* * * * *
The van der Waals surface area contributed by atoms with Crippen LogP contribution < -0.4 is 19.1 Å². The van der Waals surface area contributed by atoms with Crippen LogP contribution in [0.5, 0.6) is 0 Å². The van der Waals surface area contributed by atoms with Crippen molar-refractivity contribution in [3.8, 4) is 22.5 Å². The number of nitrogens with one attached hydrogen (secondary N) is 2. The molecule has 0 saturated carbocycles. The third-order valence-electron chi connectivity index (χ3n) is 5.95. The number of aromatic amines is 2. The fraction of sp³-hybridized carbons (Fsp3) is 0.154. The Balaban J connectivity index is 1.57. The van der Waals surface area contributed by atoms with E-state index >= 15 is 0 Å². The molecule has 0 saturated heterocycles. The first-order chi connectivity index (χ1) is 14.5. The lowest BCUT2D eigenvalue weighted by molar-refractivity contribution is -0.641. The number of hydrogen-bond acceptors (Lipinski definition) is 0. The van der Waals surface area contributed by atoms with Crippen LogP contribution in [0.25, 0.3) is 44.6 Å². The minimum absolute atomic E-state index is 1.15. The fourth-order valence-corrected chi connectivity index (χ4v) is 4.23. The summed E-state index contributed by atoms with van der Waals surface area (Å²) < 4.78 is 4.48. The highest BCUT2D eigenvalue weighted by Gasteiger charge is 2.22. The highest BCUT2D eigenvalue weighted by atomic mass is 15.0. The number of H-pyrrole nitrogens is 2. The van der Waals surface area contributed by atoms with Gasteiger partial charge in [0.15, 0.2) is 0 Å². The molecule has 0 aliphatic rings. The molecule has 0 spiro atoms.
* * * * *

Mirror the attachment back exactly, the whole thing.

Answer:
The van der Waals surface area contributed by atoms with Crippen LogP contribution < -0.4 is 19.1 Å². The van der Waals surface area contributed by atoms with Crippen LogP contribution in [0.5, 0.6) is 0 Å². The van der Waals surface area contributed by atoms with Crippen molar-refractivity contribution in [3.8, 4) is 22.5 Å². The number of nitrogens with one attached hydrogen (secondary N) is 2. The molecule has 0 saturated carbocycles. The third-order valence-electron chi connectivity index (χ3n) is 5.95. The number of aromatic amines is 2. The fraction of sp³-hybridized carbons (Fsp3) is 0.154. The Balaban J connectivity index is 1.57. The van der Waals surface area contributed by atoms with E-state index >= 15 is 0 Å². The molecule has 0 saturated heterocycles. The first-order chi connectivity index (χ1) is 14.5. The lowest BCUT2D eigenvalue weighted by molar-refractivity contribution is -0.641. The number of hydrogen-bond acceptors (Lipinski definition) is 0. The van der Waals surface area contributed by atoms with Crippen LogP contribution in [0.25, 0.3) is 44.6 Å². The minimum absolute atomic E-state index is 1.15. The fourth-order valence-corrected chi connectivity index (χ4v) is 4.23. The summed E-state index contributed by atoms with van der Waals surface area (Å²) < 4.78 is 4.48. The highest BCUT2D eigenvalue weighted by Gasteiger charge is 2.22. The highest BCUT2D eigenvalue weighted by atomic mass is 15.0. The number of H-pyrrole nitrogens is 2. The van der Waals surface area contributed by atoms with Gasteiger partial charge in [0.15, 0.2) is 0 Å². The molecule has 0 aliphatic rings. The molecule has 0 spiro atoms.